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historically accurate steering mechanisms
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If you wanna build accurate ships then you should remember few things- one of them is steering mechanism- classic ship's wheel is surprisingly modern- it was used in big ships during the early 18th century- possibly late 17th century but first accounts are 1710 or so- befire that ships were steered not by wheel helm but lever called tiller- Sebesus i guess i was wrong when i said my galleon doesnt have a tiller- it is possible called tiller even if it's directly attached to rudder as in my galleon- i thought "tiller" is separate lever usually vertical (like in my dutch vessel-Rotterdam) - that kind of mechanism became common during the late 16th and early 17th century and was used in most ship during the time of pirates.... later during the time of Blackbeard and the last pirates of the golden age 1720s-1730s or so wheel was common i big ships- like possibly Queen Anne's Revenge but still most ships were steered by tiller.....

but historically accurate 16th century galleon cannot have a wheel and i've seen cross-section of galleon showing tiller like my Santa Magdalena has....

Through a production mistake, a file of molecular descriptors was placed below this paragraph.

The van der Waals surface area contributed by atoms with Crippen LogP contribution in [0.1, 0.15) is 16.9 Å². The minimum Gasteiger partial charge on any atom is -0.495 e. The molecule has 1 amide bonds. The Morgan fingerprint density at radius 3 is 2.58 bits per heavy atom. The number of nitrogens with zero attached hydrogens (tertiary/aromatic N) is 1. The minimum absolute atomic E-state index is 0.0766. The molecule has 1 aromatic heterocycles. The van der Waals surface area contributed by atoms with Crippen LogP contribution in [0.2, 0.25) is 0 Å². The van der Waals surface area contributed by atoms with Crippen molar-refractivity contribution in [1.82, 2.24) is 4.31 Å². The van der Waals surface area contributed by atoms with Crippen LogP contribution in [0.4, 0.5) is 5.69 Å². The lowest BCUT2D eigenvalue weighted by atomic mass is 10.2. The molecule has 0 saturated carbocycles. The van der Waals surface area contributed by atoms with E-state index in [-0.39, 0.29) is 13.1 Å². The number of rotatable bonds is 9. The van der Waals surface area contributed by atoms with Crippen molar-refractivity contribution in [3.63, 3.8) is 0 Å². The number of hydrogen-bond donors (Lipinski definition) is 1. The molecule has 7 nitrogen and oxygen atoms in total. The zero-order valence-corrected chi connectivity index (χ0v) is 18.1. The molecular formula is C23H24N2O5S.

| June 19, 2011, 4:14 am
 Group admin 
I see, you see I was looking it up since I learned that the real ship that plays the Interceptor in POTC actually has a tiller instead of a steering wheel. For the movie they probably changed it because it looks cooler.
I watched the movie again and I noticed the tiller is still there, technically they're steering nothing in the movie :P

Anyway, when ships became bigger longer tillers/levers were needed to steer the ship.
On a certain moment they became to long and that's when they developped a mechanism with the steering wheel.
there's still a lever but it is connected to a mechanism (which I will seek out one of these days) to reduce the needed strenght (bigger torque)

I think the term tiller is kind of a synonym for lever
| June 19, 2011, 5:36 am
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